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Lobelia Samavati, M.D.

April 08, 2015

Researchers at the Wayne State University School of Medicine have developed a novel screening tool that can differentiate between sarcoidosis and tuberculosis antigens and that could lead to earlier reliable diagnosis and treatment of both diseases. It may also aid in the development or evaluation of a tuberculosis vaccine.

The non-invasive technique is now pending patent and answers the need to develop accurate tests to diagnose sarcoidosis and TB reliably and quickly.

“We show for the first time that immuno-screening of a library derived from sarcoidosis tissue, which we developed at Wayne State in Detroit, can differentiate between sarcoidosis and tuberculosis antigens. These results are extremely exciting and we believe these findings can revolutionize the fields of both TB and sarcoidosis,” said study principal investigator Lobelia Samavati, M.D., associate professor of medicine and of molecular medicine and genetics, and director of the Division of Pulmonary, Critical Care and Sleep Medicine’s Center for Sarcoidosis and Interstitial Lung Diseases. “We would like to thank the patients and the community for support and encouragement throughout the process of this study.”

The scientists spent two years developing the sarcoidosis library and two years completing the study. Study participants were from the Detroit area. A practicing physician, Dr. Samavati sees patients with lung diseases, especially sarcoidosis, at Wayne State University Physician Group Internal Medicine clinics in Detroit.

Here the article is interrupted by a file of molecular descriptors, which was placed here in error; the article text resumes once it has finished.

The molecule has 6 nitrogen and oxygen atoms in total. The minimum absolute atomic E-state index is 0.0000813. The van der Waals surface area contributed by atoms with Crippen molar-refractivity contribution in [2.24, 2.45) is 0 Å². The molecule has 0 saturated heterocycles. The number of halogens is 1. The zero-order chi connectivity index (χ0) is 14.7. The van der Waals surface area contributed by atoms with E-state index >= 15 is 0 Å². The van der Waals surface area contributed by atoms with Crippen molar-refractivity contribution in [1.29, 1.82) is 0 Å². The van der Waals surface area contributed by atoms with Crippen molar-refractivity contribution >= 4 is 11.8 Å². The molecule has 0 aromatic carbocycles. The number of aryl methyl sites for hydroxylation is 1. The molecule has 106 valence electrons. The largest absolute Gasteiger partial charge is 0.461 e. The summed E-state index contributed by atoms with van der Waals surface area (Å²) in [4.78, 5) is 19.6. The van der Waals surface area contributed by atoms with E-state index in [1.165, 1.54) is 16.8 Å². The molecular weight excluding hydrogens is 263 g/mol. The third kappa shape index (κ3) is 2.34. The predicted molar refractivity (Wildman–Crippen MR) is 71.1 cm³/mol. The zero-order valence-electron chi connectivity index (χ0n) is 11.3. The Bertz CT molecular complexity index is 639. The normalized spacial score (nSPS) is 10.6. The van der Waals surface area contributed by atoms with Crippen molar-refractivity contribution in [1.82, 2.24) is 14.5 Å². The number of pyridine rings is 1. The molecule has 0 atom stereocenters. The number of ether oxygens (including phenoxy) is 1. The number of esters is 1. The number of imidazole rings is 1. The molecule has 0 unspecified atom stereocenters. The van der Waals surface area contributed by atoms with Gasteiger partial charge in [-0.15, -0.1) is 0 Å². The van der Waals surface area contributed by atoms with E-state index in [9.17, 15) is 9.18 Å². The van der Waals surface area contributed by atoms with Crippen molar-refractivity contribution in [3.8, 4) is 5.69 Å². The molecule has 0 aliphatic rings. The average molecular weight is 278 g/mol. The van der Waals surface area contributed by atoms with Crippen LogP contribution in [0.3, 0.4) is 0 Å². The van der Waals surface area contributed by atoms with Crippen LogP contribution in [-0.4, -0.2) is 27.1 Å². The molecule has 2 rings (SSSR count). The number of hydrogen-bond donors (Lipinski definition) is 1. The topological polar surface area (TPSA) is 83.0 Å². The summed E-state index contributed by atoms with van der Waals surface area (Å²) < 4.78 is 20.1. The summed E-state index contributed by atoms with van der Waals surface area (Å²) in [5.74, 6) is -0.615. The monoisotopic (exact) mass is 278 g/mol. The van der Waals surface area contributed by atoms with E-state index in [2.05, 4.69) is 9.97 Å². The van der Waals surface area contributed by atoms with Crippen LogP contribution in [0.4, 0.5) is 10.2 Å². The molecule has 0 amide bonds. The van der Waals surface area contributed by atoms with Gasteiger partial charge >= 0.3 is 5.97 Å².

“Sarcoidosis is an inflammatory granulomatous disease of unknown etiology affecting multiple organs, and is highly prevalent in Michigan and especially in Detroit. It affects younger adults, especially African-Americans, and can lead to severe morbidity and mortality,” Dr. Samavati said.

The condition strikes between 20 and 50 of every 100,000 Americans annually, most of them between the ages of 20 and 40. Sarcoidosis attacks African-Americans at least 10 times more often than Caucasians, and women more often than men.

Common symptoms include chest pain, a dry cough and shortness of breath. Researchers have not yet identified a cause or a cure for sarcoidosis, an inflammatory disorder of unknown origin. The condition, which manifests as abnormal clumps of immune cells called granulomas, can affect a number of organs such as lungs, brain, eyes and the skin. In some cases, the condition can go into remission without treatment. Extreme cases can require a heart or lung transplant.

Sarcoidosis is most frequently treated with steroids or other immune suppressive medications. According to the National Heart, Lung and Blood Institute of the National Institutes of Health, many patients recover with few or no long-term problems. More than half experience remission within three years of being diagnosed, but the disease can reappear or lead to slow and progressive lung damage requiring lung transplantation. Organ damage occurs in about one-third of patients. While rarely fatal, death from sarcoidosis is generally caused by advanced lung disease, heart failure or brain damage.

Physicians can only use invasive procedures such as tissue biopsy to diagnose sarcoidosis.